miR-146a Exerts Differential Effects on Melanoma Growth and Metastatization
Monica Raimo, Francesca Orso, Elena Grassi, Daniela Cimino, Elisa Penna, Cristiano De Pitta, Michael B. Stadler, Luca Primo, Enzo Calautti, Pietro Quaglino, Paolo Provero, and Daniela Taverna
Malignant melanoma is the most aggressive form of skin cancer; therefore, it is crucial to disclose its underlying molecular mechanisms. MicroRNAs (miRNAs) are small endogenous noncoding RNAs able to posttranscriptionally downregulate the expression of direct target genes. Using a melanoma progression model, miR-146a was identified as a key double-acting player in melanoma malignancy. In fact, miR-146a is able to enhance tumor growth, while it suppresses dissemination. It was determined that miR-146a coordinated melanoma cell growth by its direct targets lunatic fringe (LFNG) and NUMB, which operate on the NOTCH/PTEN/Akt pathway; while inhibition of metastasis formation was linked to decreased expression of ITGAV and ROCK1. Relevantly, miR-146a expression correlated with melanoma recurrence and was enriched in both patient-derived melanoma and cutaneous metastasis specimens, while its direct targets were depleted. However, miR-146a levels drop in circulating tumor cells (CTCs), suggesting the necessity for miR-146a expression to fluctuate during tumor progression in order to favor tumor growth and allow dissemination. This study reconciles the contradictory biologic functions of miR-146a in melanoma progression and unravels distinct molecular mechanisms that need to be considered for therapeutic interventions.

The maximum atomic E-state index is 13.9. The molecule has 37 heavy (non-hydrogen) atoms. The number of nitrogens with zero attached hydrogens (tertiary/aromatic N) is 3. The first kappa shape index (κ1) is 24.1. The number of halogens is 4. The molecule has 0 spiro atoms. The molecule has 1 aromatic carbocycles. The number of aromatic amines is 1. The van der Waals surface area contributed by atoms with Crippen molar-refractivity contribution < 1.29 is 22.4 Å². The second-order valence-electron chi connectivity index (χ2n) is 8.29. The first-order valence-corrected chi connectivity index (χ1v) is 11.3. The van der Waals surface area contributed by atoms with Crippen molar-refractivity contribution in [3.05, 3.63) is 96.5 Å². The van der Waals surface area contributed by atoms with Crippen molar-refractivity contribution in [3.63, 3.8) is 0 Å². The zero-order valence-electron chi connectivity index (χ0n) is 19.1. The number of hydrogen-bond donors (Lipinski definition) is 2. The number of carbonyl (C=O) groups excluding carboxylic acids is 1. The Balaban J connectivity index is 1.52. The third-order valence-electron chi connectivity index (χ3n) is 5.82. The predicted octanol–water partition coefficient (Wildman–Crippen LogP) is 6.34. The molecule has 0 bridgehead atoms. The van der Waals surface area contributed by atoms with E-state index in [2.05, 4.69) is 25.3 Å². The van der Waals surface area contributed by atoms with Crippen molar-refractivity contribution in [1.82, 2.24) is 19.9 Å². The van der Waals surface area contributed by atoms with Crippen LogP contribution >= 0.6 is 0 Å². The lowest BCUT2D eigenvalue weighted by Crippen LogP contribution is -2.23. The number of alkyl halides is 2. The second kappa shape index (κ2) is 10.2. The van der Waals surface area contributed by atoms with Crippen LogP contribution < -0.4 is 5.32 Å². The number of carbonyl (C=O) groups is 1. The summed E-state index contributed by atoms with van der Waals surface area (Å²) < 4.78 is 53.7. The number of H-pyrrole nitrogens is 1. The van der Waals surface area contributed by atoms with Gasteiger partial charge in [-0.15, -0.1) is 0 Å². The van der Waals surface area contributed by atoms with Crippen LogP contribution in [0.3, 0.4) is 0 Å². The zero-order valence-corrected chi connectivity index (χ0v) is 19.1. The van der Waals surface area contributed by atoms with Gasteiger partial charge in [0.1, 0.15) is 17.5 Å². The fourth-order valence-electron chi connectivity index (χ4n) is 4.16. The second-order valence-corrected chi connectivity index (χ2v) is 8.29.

Implications: miR-146a controls melanoma progression in a dual way, promoting growth and inhibiting dissemination;
however, it is poorly expressed in CTCs, resulting in overall tumor spreading and distant-site colonization. Mol Cancer Res;
14(6); 548–62. 2016 AACR.